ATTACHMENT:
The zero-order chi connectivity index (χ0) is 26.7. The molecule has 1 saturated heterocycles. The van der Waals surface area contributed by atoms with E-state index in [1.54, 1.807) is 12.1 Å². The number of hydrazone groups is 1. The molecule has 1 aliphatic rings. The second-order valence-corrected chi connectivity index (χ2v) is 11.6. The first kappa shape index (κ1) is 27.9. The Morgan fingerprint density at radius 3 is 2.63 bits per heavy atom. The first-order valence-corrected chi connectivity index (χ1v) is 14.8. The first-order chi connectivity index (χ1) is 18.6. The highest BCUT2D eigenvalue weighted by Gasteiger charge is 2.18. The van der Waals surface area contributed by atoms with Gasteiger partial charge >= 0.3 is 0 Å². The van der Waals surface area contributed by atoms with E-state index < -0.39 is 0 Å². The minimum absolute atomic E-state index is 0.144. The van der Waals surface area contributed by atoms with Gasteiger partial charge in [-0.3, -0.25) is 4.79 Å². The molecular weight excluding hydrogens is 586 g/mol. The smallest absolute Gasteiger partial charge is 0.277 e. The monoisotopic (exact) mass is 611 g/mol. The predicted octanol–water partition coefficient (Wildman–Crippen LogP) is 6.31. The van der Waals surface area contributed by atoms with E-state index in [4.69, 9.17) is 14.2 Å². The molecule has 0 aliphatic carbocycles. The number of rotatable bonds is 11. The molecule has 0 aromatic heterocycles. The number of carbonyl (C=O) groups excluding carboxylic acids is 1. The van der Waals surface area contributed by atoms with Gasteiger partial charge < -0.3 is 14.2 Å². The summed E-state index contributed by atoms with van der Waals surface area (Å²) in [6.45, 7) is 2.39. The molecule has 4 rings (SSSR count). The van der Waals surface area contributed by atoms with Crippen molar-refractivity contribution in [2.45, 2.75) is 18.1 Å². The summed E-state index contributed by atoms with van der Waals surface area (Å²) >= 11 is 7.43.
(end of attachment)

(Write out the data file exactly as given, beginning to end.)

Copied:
The zero-order chi connectivity index (χ0) is 26.7. The molecule has 1 saturated heterocycles. The van der Waals surface area contributed by atoms with E-state index in [1.54, 1.807) is 12.1 Å². The number of hydrazone groups is 1. The molecule has 1 aliphatic rings. The second-order valence-corrected chi connectivity index (χ2v) is 11.6. The first kappa shape index (κ1) is 27.9. The Morgan fingerprint density at radius 3 is 2.63 bits per heavy atom. The first-order valence-corrected chi connectivity index (χ1v) is 14.8. The first-order chi connectivity index (χ1) is 18.6. The highest BCUT2D eigenvalue weighted by Gasteiger charge is 2.18. The van der Waals surface area contributed by atoms with Gasteiger partial charge >= 0.3 is 0 Å². The van der Waals surface area contributed by atoms with E-state index < -0.39 is 0 Å². The minimum absolute atomic E-state index is 0.144. The van der Waals surface area contributed by atoms with Gasteiger partial charge in [-0.3, -0.25) is 4.79 Å². The molecular weight excluding hydrogens is 586 g/mol. The smallest absolute Gasteiger partial charge is 0.277 e. The monoisotopic (exact) mass is 611 g/mol. The predicted octanol–water partition coefficient (Wildman–Crippen LogP) is 6.31. The van der Waals surface area contributed by atoms with E-state index in [4.69, 9.17) is 14.2 Å². The molecule has 0 aliphatic carbocycles. The number of rotatable bonds is 11. The molecule has 0 aromatic heterocycles. The number of carbonyl (C=O) groups excluding carboxylic acids is 1. The van der Waals surface area contributed by atoms with Gasteiger partial charge < -0.3 is 14.2 Å². The summed E-state index contributed by atoms with van der Waals surface area (Å²) in [6.45, 7) is 2.39. The molecule has 4 rings (SSSR count). The van der Waals surface area contributed by atoms with Crippen molar-refractivity contribution in [2.45, 2.75) is 18.1 Å². The summed E-state index contributed by atoms with van der Waals surface area (Å²) >= 11 is 7.43.